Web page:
Saturday, October 25, 2014

Combating a Flood of Early 401(k) Withdrawals

Raising the maximum contribution doesn't help most Americans since they spend all they make on rent, car payments, food and health care. QB

This week, the Internal Revenue Service announced that people under age 50 in 401(k) and similar workplace retirement plans will be able to deposit up to $18,000 in 2015, an increase of $500 from this year. Those 50 and over can toss in as much as $24,000, a $1,000 increase.

Which is all fine and dandy for the well-heeled and the frugal. But one of the biggest problems with these accounts has nothing to do with how much we can put in. Instead, it’s the amount that so many people take out long before they retire.

Over a quarter of households that use one of these plans take out money for purposes other than retirement expenses at some point. In 2010, 9.3 percent of households who save in this way paid a penalty to take money out. They pulled out $60 billion in the process; a significant chunk of the $294 billion in employee contributions and employer matches that went into the accounts.

These staggering numbers come from an examination of federal and other data by Matt Fellowes, a former Georgetown public policy professor who now runs a software company called HelloWallet, which aims to help employers help their workers manage their money better.

7 things the middle class can't afford anymore

To be considered middle class it takes both parents working these days. There are still a few hanging onto middle class status, but the real question is "What makes you Middle Class?" When 1% own nearly 50% of the country's wealth that doesn't leave much of a middle class. QB

During debates and speeches, politicians often bring up the financial burden that's placed on the middle class. We talk about the middle class as though they are this singular entity, who used to thrive until they underwent persecution by the evil 1%. But, realistically speaking, the middle class and the 99% are not really synonymous. So, who are the middle class?

In its discussion of historical middle class societies, The Economist reports, "Their members are neither rich nor poor but somewhere in-between. . . . 'Middle-class' describes an income category but also a set of attitudes . . . An essential characteristic is the possession of a reasonable amount of discretionary income. Middle-class people do not live from hand to mouth, job to job, season to season, as the poor do."

Some argue that the most sensible income amount to attach to the middle class would be the median household income, of around $54,000. Perhaps, anyone who earns between the 25th percentile and 75th percentile is a member of the middle class.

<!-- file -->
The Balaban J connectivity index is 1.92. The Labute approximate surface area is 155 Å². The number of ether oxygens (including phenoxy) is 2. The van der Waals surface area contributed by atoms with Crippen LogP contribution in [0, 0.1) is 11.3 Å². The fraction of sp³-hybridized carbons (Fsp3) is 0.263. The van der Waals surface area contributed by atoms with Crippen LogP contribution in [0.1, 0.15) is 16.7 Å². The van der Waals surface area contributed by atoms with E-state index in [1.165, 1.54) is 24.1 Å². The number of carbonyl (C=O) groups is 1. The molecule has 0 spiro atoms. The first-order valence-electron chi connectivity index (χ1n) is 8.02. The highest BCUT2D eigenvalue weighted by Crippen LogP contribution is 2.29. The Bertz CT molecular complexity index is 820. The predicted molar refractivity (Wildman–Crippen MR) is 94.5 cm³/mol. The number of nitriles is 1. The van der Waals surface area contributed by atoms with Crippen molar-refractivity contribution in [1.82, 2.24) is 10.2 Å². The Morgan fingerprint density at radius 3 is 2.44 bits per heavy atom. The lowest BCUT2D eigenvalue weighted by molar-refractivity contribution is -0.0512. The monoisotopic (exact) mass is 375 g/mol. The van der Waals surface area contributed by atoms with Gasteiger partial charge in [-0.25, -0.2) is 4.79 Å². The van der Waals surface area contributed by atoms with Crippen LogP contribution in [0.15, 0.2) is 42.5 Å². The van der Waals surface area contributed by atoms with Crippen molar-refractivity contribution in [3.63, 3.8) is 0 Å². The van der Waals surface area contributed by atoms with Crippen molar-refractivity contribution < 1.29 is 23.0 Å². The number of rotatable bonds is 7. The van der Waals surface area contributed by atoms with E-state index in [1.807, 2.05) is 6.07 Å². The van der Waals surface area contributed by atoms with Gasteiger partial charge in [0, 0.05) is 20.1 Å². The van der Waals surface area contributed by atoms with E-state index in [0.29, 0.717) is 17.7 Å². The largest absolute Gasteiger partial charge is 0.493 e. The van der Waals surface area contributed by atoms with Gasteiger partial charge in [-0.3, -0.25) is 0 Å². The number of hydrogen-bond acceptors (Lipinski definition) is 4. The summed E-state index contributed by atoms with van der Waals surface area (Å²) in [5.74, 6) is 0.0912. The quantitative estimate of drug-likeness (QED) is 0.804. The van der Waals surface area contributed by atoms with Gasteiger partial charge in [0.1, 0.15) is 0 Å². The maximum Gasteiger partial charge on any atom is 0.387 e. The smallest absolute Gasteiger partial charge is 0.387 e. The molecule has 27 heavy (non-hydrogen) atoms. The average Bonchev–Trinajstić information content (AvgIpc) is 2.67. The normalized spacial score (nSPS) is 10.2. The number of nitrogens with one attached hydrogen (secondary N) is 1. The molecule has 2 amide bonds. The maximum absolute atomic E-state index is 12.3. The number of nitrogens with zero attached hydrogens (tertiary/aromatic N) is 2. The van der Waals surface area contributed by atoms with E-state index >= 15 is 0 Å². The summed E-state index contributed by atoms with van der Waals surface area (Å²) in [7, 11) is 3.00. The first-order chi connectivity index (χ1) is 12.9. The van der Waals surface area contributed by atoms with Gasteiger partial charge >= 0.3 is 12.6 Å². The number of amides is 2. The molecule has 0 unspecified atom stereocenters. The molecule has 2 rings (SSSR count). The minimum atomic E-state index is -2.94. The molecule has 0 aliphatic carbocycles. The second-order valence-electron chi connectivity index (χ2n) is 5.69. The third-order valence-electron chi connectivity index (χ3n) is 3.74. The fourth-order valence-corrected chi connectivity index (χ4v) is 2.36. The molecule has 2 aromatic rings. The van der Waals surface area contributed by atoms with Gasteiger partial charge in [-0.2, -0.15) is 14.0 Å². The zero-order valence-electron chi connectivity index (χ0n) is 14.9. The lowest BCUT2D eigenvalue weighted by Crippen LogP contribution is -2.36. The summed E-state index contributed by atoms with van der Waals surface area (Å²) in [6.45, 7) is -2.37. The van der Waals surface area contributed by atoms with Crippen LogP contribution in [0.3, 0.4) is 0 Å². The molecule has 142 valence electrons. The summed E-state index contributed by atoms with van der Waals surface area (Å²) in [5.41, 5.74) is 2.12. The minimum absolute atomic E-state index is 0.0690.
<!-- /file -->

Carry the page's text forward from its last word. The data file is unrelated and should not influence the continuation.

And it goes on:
Sears Has Passed The Point Of No Return

I think we all saw this coming. Of course they take K-Mart down with them as well as other brands and a few they can still spin off. I couldn't tell you the last time I shopped at Sears. QB

Wikimedia Commons Sears is closing hundreds of stores around the country. Sears will probably not recover from its decades-long decline. 
"As a retailer they're at the point of no return," said David Tawil, cofounder of Maglan Capital and an expert in distressed retail companies. "The real question now is when does it all end?" 
Sears recently confirmed reports that it was planning to close more stores and lay off workers. The company, which has currently has 800 namesake stores and 1,100 Kmart stores,  has lost $6 billion since 2012. Suppliers are growing concerned that they won't receive payments for merchandise. 
Sears is lacking the cash or vision to make a turnaround possible, said Tawil, who has invested in many struggling retailers.
"Sears hasn't invested any money into stores, which makes it difficult to retain or attract customers," Tawil said. "The company doesn't seem to have a plan to fix this, making a turnaround impossible." 

Huge Downward Revision In August New Home Sales

The numbers they give us are made up so they can revise downward two months later. Why bother? QB

New home sales were flat in September after a big downward revision to August's report.
New home sales rose 0.2% to an annualized pace of 467,000 in September, while August's blowout number was revised down to a pace of 466,000 from a prior report of 504,000. 
Expectations were for new home sales to fall 6.8% in September to an annualized selling rate of 470,000, down from August's 18% increase to an annualized rate of 504,000. 
According to the latest report from the Census, the median home sales price in September was $259,000 and the average was $313,200. 
The report also showed that the current rate of sales represents 5.3 months supply at the current sales rate.